6. 3 The ∪-Curve of Violence 2
    (pp. 45-66)

    This account of homicide among the Ju/’hoansi of the Kalahari desert (formerly known as the !Kung San) collected by the anthropologist Richard Lee illustrates a problem that all human societies must confront at some point: How can an incorrigibly violent person be rendered harmless? In state societies, the government bears the responsibility of removing the dangerous from circulation by imprisonment, banishment, or execution. In stateless societies, the task of containment falls on ordinary people. They typically lack the overwhelming coercive force of states and so will usually be less able to overpower violent deviants without further bloodshed. Thus, the Ju/’hoansi...

  7. 4 Configurations of War and Peace
    (pp. 67-106)

    What occurred next is unclear. The narrator, Paul, claimed that after they were all inside the house his brother bumped into his arm, setting off the gun he was holding and causing him to kill Mikey accidentally. Whether it happened like that or not, Paul concedes that he shot the victim.

    Perhaps the central feature of this case was that after Charles stabbed Cal, third parties joined in on both sides, creating a collective struggle. The partisanship (i.e., taking sides) of the third parties changed the conflict in several ways: it intensified the dispute (making it a group rather than...

  8. 5 Foundations of Honor
    (pp. 107-132)

    At one level, this case is just another dispute between rival drug dealers. But to see it simply as an instance of the elimination of a business rival is to miss the underlying conflict over pride, respect, or honor. Dividing the narrator, Peter, and Calvin was not just a squabble over drug turf but a more fundamental disagreement over personal honor. In this respect, the case is typical of a great many homicides, in modern and premodern societies alike.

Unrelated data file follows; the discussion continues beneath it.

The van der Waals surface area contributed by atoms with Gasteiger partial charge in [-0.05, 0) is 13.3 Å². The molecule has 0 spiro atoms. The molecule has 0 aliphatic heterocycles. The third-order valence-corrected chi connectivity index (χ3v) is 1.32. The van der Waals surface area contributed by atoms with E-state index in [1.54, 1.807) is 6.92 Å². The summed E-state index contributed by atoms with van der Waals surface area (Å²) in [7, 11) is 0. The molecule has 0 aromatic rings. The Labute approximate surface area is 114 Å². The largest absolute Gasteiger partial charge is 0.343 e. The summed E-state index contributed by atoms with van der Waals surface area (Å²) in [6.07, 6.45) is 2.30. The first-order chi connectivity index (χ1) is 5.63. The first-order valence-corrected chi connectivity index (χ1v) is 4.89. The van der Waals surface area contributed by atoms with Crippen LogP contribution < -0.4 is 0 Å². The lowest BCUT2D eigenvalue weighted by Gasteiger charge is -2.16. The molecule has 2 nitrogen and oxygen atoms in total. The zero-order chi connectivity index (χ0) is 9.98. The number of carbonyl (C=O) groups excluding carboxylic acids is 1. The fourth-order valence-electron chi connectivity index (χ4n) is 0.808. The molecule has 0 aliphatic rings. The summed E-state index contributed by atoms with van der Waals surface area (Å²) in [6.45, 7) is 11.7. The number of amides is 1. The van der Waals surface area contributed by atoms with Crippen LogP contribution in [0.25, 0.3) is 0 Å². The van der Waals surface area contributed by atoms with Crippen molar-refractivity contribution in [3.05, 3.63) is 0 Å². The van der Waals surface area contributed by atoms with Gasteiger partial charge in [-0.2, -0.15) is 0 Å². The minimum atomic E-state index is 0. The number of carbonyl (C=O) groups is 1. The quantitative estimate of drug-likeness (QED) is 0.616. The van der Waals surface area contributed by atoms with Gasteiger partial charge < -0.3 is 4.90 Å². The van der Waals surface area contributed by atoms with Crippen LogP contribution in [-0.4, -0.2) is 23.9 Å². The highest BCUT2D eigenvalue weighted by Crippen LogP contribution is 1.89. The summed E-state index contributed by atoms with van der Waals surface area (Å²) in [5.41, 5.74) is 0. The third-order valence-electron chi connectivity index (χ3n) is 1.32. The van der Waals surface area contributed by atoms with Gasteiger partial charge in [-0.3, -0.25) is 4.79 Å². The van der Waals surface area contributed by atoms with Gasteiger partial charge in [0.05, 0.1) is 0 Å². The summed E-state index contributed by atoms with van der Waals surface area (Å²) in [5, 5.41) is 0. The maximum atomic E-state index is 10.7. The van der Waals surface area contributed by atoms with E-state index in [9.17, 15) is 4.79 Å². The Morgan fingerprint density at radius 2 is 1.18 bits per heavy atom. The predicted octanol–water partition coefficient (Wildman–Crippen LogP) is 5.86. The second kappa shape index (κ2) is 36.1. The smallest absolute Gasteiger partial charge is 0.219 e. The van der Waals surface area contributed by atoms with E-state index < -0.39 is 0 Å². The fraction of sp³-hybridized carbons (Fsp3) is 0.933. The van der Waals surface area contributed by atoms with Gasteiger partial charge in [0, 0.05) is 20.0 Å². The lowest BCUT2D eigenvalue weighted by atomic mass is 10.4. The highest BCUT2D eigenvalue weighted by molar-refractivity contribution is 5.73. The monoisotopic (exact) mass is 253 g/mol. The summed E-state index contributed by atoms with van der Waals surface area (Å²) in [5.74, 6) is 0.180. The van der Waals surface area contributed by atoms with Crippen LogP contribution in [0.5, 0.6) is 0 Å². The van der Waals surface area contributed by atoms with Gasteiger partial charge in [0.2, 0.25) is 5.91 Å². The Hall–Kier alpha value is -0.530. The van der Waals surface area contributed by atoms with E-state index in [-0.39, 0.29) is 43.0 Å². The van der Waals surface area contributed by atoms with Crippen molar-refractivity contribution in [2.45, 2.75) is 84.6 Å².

Honor is a complex concept that means different things to different people (Stewart, 1994). Today, it often refers to honesty or...

  9. 6 Conclusion
    (pp. 133-154)

    More than four hundred years ago, the English writer John Donne ([1624] 1959: 108) coined the famous aphorism “No man is an island.” Donne’s simple statement expresses not just a human truth but a working sociological principle: To understand people’s actions, look at those around them, the groups familiar with their affairs, the kinds of networks in which they are enmeshed. Human behavior is not the result of individual decisions alone; it is profoundly influenced by other people, the advice and support they give, the manner and style in which they intervene, the enthusiasm or indifference they exhibit toward different...

  10. Appendix A: Moralistic Homicide
    (pp. 155-157)
  11. Appendix B: The Virginia Study
    (pp. 158-160)
  12. Appendix C: The Cross-Cultural Study
    (pp. 161-164)
  13. Notes
    (pp. 165-172)
  14. References
    (pp. 173-194)
  15. Author Index
    (pp. 195-200)
  16. Subject Index
    (pp. 201-209)
  17. About the Author
    (pp. 210-210)
  18. Back Matter
    (pp. 211-211)